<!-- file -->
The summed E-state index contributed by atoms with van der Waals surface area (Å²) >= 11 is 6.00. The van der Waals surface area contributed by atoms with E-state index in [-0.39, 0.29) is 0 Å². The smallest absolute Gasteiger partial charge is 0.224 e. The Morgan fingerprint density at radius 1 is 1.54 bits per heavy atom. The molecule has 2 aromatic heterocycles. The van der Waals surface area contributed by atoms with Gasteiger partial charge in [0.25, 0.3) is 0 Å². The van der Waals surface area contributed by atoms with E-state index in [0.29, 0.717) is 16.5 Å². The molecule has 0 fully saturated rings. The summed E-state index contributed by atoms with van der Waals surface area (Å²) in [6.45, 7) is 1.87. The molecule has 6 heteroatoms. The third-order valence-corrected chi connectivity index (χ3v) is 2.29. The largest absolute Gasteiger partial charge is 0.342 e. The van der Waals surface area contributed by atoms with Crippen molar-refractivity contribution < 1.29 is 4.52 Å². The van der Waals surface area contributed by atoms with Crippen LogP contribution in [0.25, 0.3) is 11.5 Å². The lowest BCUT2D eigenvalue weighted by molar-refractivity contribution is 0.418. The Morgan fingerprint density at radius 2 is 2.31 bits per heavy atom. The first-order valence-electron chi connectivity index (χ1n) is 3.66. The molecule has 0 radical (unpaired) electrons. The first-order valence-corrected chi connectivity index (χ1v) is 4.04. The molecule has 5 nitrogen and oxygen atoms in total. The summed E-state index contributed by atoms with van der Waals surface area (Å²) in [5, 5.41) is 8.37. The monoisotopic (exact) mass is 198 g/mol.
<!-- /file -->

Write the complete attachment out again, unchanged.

The summed E-state index contributed by atoms with van der Waals surface area (Å²) >= 11 is 6.00. The van der Waals surface area contributed by atoms with E-state index in [-0.39, 0.29) is 0 Å². The smallest absolute Gasteiger partial charge is 0.224 e. The Morgan fingerprint density at radius 1 is 1.54 bits per heavy atom. The molecule has 2 aromatic heterocycles. The van der Waals surface area contributed by atoms with Gasteiger partial charge in [0.25, 0.3) is 0 Å². The van der Waals surface area contributed by atoms with E-state index in [0.29, 0.717) is 16.5 Å². The molecule has 0 fully saturated rings. The summed E-state index contributed by atoms with van der Waals surface area (Å²) in [6.45, 7) is 1.87. The molecule has 6 heteroatoms. The third-order valence-corrected chi connectivity index (χ3v) is 2.29. The largest absolute Gasteiger partial charge is 0.342 e. The van der Waals surface area contributed by atoms with Crippen molar-refractivity contribution < 1.29 is 4.52 Å². The van der Waals surface area contributed by atoms with Crippen LogP contribution in [0.25, 0.3) is 11.5 Å². The lowest BCUT2D eigenvalue weighted by molar-refractivity contribution is 0.418. The Morgan fingerprint density at radius 2 is 2.31 bits per heavy atom. The first-order valence-electron chi connectivity index (χ1n) is 3.66. The molecule has 0 radical (unpaired) electrons. The first-order valence-corrected chi connectivity index (χ1v) is 4.04. The molecule has 5 nitrogen and oxygen atoms in total. The summed E-state index contributed by atoms with van der Waals surface area (Å²) in [5, 5.41) is 8.37. The monoisotopic (exact) mass is 198 g/mol.